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Watch A New Simulation That Shows How Stars Get Shredded When They Get Too Close To A Black Hole

The phenomenon of the stars being eaten up by black holes is still not fully revealed. Recently, more light was shed on the topic by a team of astrophysicists who launched a group of stars into a series of black holes and recorded what happened.

This study is collectively based on Einstein’s theory of general relativity and the realistic models of main-sequence star densities. They aim to observe the flares of light that are produced from remote black holes that destroy the ill-fated stars.

The simulations gotten from the observations are mesmerizing.

The main activity starts when a star gets a little too close to the black hole. The black hole has an intense gravitational field, and it starts to deform when the star gets near it. It separates the star through its tidal forces. This means that the black hole elongates the star because of its extreme gravitational pull.

When the star gets so close to it that the tidal force from the black hole causes the material to be removed from the star, it is called a tidal break event.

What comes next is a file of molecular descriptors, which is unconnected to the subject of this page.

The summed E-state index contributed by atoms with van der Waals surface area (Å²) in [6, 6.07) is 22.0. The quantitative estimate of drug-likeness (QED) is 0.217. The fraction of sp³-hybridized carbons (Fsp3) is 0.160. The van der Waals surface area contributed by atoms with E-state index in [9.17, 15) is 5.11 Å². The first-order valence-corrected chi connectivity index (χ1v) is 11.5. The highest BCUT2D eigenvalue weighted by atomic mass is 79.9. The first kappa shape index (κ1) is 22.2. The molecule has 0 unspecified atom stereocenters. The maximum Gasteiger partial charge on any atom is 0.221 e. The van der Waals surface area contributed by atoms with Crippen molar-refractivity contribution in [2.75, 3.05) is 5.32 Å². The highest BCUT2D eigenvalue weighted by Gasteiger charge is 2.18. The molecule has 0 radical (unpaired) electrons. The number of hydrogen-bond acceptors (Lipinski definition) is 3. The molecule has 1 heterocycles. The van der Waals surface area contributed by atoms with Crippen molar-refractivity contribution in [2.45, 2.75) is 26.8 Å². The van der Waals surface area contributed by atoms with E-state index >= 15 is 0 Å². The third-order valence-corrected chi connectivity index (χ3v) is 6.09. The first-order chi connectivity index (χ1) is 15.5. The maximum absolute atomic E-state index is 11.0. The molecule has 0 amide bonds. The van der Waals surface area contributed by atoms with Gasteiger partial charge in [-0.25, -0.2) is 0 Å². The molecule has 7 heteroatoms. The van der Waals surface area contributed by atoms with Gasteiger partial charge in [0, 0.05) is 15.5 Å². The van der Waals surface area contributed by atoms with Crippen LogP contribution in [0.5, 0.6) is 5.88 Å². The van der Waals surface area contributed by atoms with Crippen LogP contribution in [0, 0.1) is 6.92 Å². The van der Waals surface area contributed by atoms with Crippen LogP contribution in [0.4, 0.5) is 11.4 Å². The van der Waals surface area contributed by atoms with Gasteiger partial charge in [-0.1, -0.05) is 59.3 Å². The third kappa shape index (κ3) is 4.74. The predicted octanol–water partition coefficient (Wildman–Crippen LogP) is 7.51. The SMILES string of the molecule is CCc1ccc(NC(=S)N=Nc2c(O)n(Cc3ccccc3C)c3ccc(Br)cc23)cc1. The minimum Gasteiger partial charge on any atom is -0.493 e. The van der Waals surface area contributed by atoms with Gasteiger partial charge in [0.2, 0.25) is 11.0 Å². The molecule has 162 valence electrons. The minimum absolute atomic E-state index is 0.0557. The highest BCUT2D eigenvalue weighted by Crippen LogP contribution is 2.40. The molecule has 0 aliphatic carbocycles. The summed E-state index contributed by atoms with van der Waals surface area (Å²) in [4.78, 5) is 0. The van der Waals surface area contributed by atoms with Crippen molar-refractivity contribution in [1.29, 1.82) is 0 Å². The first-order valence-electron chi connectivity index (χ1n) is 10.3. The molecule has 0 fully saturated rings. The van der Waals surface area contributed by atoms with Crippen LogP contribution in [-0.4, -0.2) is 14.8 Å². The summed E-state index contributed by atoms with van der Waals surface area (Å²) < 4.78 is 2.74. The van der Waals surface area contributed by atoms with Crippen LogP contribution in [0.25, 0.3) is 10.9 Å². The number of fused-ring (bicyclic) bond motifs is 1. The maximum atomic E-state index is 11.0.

From this point onward, the star’s fate is set in stone. It does not have an option to escape. It has to be engulfed by the black hole.

However, there is an exception of a few stars that have been able to survive. The simulations, led by astrophysicist Taeho Ryu of the Max Planck Institute for Astrophysics in Germany, were designed to find out what factors contributed to a star’s survival.

Six virtual black holes were created with masses between 100,000 and 50 million times that of the Sun. Each of these black holes then had encounters with eight main sequence stars, with masses between 0.15 and 10 times that of sun.

The main factor that dictated the star’s interaction with the black hole was the star’s initial density. The denser the star, the more likely it is to survive an encounter with a black hole. These have occurred around supermassive black holes 1 million times the mass of the Sun. The highest density stars are yellow and the lowest are blue in the video.

It was also revealed that the partial outages occurred at the same rate as full outages, and the proportion of the star’s mass that is lost can be described with the help of a simple expression.

Deeper studies in the area can reveal more information about the relatively neglected partial disruption events.

The document accompanying the simulations was published in The Astrophysical Journal in 2020.